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Eric: Frienditto and E-mail: the fallacy of privacy on the Internet

"Three may keep a secret if two of them are dead."

--Benjamin Franklin
Poor Richard's Almanac

Over on Livejournal, I've seen a cascade of sometimes panicked, sometimes pissed posts regarding a website called Frienditto. This site, for the record, takes your LJ username and password, logs in as you, and slurps down stuff you can see into their own database. If you're a registered user, you can do this in a private archive for your own use. If not, it goes into the public archive -- even if the original Livejournal post was locked to Friends. In other words, if you have a Friend on your Friends List who uses this service, the posts you've locked to your friends that he has access to show up on a public website, as well as a public Livejournal Community.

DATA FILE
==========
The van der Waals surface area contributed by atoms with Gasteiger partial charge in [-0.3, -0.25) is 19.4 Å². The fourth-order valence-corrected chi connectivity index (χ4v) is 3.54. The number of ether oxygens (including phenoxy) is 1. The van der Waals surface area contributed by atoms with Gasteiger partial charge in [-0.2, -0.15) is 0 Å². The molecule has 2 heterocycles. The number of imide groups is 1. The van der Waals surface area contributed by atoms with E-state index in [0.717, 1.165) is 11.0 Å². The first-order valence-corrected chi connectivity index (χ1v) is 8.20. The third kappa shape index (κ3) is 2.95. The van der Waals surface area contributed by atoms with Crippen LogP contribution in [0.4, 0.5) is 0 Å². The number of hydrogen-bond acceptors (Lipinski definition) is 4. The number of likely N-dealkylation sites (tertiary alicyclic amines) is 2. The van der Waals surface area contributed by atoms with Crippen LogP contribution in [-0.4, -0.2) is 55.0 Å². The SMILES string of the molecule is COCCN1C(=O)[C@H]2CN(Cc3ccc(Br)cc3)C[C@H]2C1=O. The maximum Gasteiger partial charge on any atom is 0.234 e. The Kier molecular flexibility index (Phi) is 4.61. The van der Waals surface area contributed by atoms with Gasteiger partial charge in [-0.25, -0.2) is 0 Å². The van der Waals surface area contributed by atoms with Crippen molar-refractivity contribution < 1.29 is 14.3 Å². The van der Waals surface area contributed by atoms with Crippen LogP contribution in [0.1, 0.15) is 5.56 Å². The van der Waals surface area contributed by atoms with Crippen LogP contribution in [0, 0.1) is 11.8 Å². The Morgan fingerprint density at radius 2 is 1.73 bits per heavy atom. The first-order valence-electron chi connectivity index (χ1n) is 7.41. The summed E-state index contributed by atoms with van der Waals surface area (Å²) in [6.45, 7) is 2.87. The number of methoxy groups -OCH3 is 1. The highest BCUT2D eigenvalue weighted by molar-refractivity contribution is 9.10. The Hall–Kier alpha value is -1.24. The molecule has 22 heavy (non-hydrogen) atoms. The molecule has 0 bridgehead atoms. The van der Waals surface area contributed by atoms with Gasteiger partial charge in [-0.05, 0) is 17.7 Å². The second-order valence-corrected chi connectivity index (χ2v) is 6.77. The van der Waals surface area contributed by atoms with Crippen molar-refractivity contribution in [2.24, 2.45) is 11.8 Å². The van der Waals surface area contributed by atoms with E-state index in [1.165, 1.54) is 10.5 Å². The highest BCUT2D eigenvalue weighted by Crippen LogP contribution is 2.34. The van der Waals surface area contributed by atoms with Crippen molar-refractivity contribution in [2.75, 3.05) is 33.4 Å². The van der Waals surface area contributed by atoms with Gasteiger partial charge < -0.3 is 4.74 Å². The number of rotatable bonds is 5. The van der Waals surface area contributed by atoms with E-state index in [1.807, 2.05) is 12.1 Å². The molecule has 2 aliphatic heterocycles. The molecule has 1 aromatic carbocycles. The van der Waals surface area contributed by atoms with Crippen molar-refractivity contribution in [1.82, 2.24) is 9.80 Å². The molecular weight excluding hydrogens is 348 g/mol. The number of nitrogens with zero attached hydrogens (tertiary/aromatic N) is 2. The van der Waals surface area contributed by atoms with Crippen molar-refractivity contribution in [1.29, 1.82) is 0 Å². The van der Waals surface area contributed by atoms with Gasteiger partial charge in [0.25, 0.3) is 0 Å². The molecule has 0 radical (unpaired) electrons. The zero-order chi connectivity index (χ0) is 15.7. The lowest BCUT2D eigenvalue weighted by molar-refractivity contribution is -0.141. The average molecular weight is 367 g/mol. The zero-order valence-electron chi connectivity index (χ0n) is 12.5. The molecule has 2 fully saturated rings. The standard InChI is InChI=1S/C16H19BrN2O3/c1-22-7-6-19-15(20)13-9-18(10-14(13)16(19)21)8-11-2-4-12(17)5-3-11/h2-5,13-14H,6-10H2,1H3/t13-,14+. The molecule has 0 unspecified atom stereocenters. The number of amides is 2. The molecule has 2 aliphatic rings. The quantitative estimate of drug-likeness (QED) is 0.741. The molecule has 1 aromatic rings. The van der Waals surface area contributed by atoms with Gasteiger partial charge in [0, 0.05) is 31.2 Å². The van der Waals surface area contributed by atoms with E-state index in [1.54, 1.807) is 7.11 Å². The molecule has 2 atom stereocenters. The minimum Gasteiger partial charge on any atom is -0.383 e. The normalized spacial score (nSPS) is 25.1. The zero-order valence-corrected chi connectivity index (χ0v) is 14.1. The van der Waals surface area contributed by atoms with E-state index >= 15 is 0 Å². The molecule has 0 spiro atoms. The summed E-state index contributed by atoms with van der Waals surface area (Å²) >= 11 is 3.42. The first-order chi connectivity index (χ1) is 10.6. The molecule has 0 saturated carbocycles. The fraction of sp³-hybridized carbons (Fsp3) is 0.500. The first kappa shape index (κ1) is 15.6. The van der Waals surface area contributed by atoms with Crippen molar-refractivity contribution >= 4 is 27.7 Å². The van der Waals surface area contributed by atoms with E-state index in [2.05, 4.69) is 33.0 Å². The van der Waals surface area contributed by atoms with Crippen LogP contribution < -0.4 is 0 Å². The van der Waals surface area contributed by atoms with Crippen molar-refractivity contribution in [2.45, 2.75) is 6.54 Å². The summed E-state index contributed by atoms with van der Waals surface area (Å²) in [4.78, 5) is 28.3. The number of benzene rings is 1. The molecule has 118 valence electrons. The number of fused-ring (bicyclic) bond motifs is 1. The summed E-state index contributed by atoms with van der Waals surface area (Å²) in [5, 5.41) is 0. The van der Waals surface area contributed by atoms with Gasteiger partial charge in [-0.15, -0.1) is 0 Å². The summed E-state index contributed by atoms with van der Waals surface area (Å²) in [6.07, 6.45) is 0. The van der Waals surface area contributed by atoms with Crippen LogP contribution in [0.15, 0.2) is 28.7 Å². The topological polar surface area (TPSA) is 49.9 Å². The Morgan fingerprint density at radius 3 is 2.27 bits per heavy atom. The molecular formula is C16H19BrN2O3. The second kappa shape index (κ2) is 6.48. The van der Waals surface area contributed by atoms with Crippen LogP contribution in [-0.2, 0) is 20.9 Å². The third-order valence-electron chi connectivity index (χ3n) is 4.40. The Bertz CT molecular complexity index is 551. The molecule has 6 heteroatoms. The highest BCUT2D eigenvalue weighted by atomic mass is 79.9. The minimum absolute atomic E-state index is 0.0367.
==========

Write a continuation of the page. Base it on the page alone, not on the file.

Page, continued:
This, needless to say, has pissed people off. "If you use this service," I've seen from many friends, "you need to tell me right now so I can unfriend you." Others are railing at the monumental stupidity of giving a third party your Livejournal Password.

I understand these reactions. I empathize with these reactions. I think Frienditto is crass at best, and evil at worst.

Guys? Welcome to the Internet.

Livejournal gives us a wonderful sense of false security. "This is private," we say. "I can lock this so that just my friends can see it." Or "I can define a custom friends group, so that only a small group of my friends can see it." And so on down the line.